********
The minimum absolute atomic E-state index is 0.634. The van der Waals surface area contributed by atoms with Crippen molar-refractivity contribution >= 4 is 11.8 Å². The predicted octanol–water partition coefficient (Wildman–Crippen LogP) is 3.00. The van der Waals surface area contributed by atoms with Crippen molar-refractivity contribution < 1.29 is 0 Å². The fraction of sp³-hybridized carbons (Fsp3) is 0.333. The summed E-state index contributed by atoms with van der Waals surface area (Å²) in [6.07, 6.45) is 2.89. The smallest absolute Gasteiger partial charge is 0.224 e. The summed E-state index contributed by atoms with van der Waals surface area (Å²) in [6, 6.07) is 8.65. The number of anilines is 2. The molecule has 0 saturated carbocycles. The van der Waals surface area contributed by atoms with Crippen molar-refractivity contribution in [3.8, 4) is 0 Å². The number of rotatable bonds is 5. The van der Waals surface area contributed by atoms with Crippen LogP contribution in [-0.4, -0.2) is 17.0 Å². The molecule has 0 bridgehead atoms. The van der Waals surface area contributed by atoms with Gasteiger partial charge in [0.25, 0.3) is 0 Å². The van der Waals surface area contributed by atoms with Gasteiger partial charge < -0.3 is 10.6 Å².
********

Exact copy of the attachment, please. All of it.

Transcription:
The minimum absolute atomic E-state index is 0.634. The van der Waals surface area contributed by atoms with Crippen molar-refractivity contribution >= 4 is 11.8 Å². The predicted octanol–water partition coefficient (Wildman–Crippen LogP) is 3.00. The van der Waals surface area contributed by atoms with Crippen molar-refractivity contribution < 1.29 is 0 Å². The fraction of sp³-hybridized carbons (Fsp3) is 0.333. The summed E-state index contributed by atoms with van der Waals surface area (Å²) in [6.07, 6.45) is 2.89. The smallest absolute Gasteiger partial charge is 0.224 e. The summed E-state index contributed by atoms with van der Waals surface area (Å²) in [6, 6.07) is 8.65. The number of anilines is 2. The molecule has 0 saturated carbocycles. The van der Waals surface area contributed by atoms with Crippen molar-refractivity contribution in [3.8, 4) is 0 Å². The number of rotatable bonds is 5. The van der Waals surface area contributed by atoms with Crippen LogP contribution in [-0.4, -0.2) is 17.0 Å². The molecule has 0 bridgehead atoms. The van der Waals surface area contributed by atoms with Gasteiger partial charge in [0.25, 0.3) is 0 Å². The van der Waals surface area contributed by atoms with Gasteiger partial charge < -0.3 is 10.6 Å².